And two other people were being held in custody and police were trying to determine how they might be involved.
Pakistan’s Prime Minister Imran Khan echoed Erdogan’s comments.
He tweeted: ‘I blame these increasing terror attacks on the current Islamophobia post-9/11 where Islam & 1.3 bn Muslims have collectively been blamed for any act of terror by a Muslim.’
The secretary-general of the 57-nation Organization of Islamic Cooperation, Youssef al-Othaimeen, said in a statement that the attack ‘served as a further warning on the obvious dangers of hate, intolerance, and Islamophobia.’
Armed Offenders Squad push back members of the public following the shooting at the Masjid Al Noor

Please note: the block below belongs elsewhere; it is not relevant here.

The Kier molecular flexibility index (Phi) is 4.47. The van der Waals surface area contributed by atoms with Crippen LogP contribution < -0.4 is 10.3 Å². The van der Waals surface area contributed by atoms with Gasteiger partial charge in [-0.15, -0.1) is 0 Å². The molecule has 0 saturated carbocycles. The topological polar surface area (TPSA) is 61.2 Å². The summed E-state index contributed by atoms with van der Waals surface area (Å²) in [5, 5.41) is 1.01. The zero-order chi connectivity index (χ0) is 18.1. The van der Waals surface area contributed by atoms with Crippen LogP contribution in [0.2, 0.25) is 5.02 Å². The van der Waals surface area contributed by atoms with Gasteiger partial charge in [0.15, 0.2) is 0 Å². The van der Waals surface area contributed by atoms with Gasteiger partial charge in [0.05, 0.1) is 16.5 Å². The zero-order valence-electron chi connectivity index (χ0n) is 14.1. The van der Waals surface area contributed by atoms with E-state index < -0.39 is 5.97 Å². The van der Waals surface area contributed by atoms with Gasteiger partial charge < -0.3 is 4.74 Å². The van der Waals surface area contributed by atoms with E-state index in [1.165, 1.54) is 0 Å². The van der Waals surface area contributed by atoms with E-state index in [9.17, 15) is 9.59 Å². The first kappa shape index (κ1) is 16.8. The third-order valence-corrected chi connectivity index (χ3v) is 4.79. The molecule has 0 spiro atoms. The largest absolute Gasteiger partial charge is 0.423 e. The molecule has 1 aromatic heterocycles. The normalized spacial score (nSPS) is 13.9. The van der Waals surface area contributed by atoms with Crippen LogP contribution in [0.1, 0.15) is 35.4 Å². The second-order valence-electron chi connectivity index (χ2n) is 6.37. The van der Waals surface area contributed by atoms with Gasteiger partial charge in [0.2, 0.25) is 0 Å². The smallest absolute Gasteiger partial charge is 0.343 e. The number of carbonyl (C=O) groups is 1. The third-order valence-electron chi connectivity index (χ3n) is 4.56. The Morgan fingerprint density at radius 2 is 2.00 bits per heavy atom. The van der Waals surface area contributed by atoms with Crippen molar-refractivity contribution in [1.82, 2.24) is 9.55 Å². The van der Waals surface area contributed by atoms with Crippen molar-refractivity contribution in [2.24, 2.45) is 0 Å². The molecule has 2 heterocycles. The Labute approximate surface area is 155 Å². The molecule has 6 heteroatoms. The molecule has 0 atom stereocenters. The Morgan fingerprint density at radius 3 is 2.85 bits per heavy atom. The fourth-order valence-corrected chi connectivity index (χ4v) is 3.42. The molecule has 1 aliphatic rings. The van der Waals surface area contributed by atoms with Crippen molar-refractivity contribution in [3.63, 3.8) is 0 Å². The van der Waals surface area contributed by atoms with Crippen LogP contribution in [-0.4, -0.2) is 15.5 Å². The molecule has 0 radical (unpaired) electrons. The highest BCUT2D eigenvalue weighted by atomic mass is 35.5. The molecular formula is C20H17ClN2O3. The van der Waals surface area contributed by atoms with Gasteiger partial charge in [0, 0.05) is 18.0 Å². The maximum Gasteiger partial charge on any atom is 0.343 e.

Police cordon off Deans Avenue in front of the Masjd Al Noor Mosque after 49 people were confirmed dead in the shooting
Queen Elizabeth II, who is New Zealand’s head of state, said in a message to the country she was ‘deeply saddened by the appalling events in Christchurch’ and sent condolences to families and friends of victims. The queen also paid tribute to emergency services and volunteers supporting the injured.
‘At this tragic time, my thoughts and prayers are with all New Zealanders,’ she said.
European Commission President Jean-Claude Juncker tweeted that he learned of the attack ‘with horror and profound sadness.’
He wrote: ‘The European Union will always stand with #NewZealand and against those who heinously want to destroy our societies and our way of life.’
In France, home to western Europe’s largest Muslim community, Interior Minister Christophe Castaner ordered regional authorities to bolster security at mosques as a precaution.
People wait outside a mosque in central Christchurch after a terrorist entered Al Noor mosque and the Linwood Masjid and opened fire